But why stop with South Carolina? Our government should not and cannot allow a single state in this nation to give symbolic support to present-day Confederates like Roof. That an open symbol of the Confederacy should still fly over any public building in this country is beyond absurd; it’s grotesque and treasonous. As the flag of traitors to the United States of America, it represents a violent assault on our ideals of democracy and liberty. It promotes white supremacy, which is antithetical to the equal protection of all citizens under the law.

This whole discussion and the events leading up to it are shameful, and let’s be perfectly clear: This is white people’s fault. This is white people’s shame, and we have to do something about it. How do we meaningfully honor the victims in Charleston? How can we discourage support for white supremacy? How do we honor the millions of victims of white supremacy going back to the Civil War and before? We probably can’t do anything to ever atone for so many generations of suffering and hardship, but we can do something small and expedient. We can rid our public spaces of support for the Confederacy. We can demand our legislators and representatives—by any means necessary—to strip every public building and stretch of land of any recognition of those who rebelled against our United States and who brought death and destruction to our nation rather than recognize the liberty of a portion of its citizens. We can metaphorically spit in the eyes of our hateful ancestors who believed that their fellow human beings belonged in bondage. We can do this now, in our time. There are no excuses. There can be no delays. There’s simply no heritage of the Confederacy worth preserving. The Confederacy was trash. My ancestors, like yours, were wrong to do what they did, and I’d think after 150 years we can own up to that.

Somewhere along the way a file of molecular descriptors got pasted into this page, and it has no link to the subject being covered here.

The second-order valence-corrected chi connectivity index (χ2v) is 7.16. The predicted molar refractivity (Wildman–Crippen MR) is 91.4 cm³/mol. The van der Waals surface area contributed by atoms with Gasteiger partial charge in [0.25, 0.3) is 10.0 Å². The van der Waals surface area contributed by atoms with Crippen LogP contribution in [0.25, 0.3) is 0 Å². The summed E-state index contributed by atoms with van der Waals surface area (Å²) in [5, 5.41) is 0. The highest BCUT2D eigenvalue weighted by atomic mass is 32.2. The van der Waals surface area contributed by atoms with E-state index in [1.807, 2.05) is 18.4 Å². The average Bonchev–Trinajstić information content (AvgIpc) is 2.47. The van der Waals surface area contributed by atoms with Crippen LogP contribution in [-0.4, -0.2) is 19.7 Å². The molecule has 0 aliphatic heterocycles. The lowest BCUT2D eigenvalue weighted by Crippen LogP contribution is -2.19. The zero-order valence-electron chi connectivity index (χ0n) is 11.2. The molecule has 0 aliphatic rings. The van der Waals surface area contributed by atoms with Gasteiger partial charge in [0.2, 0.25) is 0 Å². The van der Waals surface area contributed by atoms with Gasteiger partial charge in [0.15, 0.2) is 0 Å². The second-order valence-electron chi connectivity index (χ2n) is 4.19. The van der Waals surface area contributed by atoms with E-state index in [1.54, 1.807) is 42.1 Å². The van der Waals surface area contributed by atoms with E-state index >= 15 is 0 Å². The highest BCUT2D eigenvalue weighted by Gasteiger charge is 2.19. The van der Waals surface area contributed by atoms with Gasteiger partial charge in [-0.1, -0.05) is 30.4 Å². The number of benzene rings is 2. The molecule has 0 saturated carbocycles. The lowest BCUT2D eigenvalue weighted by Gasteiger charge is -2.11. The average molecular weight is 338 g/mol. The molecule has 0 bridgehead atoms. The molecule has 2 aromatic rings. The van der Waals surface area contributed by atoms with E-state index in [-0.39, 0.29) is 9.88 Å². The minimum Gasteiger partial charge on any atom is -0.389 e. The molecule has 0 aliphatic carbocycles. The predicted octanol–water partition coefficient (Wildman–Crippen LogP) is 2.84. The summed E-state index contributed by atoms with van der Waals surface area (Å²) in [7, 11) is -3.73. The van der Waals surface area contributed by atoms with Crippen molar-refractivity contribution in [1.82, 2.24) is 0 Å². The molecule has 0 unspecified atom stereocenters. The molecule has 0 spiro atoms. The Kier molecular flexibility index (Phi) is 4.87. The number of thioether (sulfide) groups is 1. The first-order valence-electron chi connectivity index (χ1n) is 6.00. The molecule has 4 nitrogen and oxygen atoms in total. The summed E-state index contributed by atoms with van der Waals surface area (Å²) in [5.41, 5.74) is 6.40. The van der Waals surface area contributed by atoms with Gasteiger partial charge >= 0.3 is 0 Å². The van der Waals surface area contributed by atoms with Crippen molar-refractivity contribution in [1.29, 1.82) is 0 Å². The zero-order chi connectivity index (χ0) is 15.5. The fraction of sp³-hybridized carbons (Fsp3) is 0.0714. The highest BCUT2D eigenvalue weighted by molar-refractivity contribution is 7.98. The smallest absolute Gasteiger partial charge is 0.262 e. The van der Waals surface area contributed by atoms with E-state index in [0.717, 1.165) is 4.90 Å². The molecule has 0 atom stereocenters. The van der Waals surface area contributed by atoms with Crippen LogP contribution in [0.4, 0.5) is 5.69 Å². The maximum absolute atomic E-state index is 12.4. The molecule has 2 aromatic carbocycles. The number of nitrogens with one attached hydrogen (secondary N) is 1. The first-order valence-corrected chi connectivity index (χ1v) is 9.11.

In the long run, we can also push to see every statue of a Confederate leader torn down from their public squares, and every bridge, road, or other landmark renamed if they were christened for anyone who joined the fight. And while illegal, and not exactly meeting the definition of civil disobedience, I also implore anyone willing and able to tear down and burn any Confederate flag they find, ‘cause fuck ‘em. After all, during the era of slavery, many brave men and women broke the law and risked their lives to help runaway slaves escape injustice. The least you can do is burn some asshole’s flag. It’s probably just a misdemeanor.


TMN Editor Erik Bryan is living the dream. He grew up in Florida, but he’s from all over. He likes playing chess, making cocktails, smarting off, and not freezing to death in Brooklyn, where he currently resides. More by Erik Bryan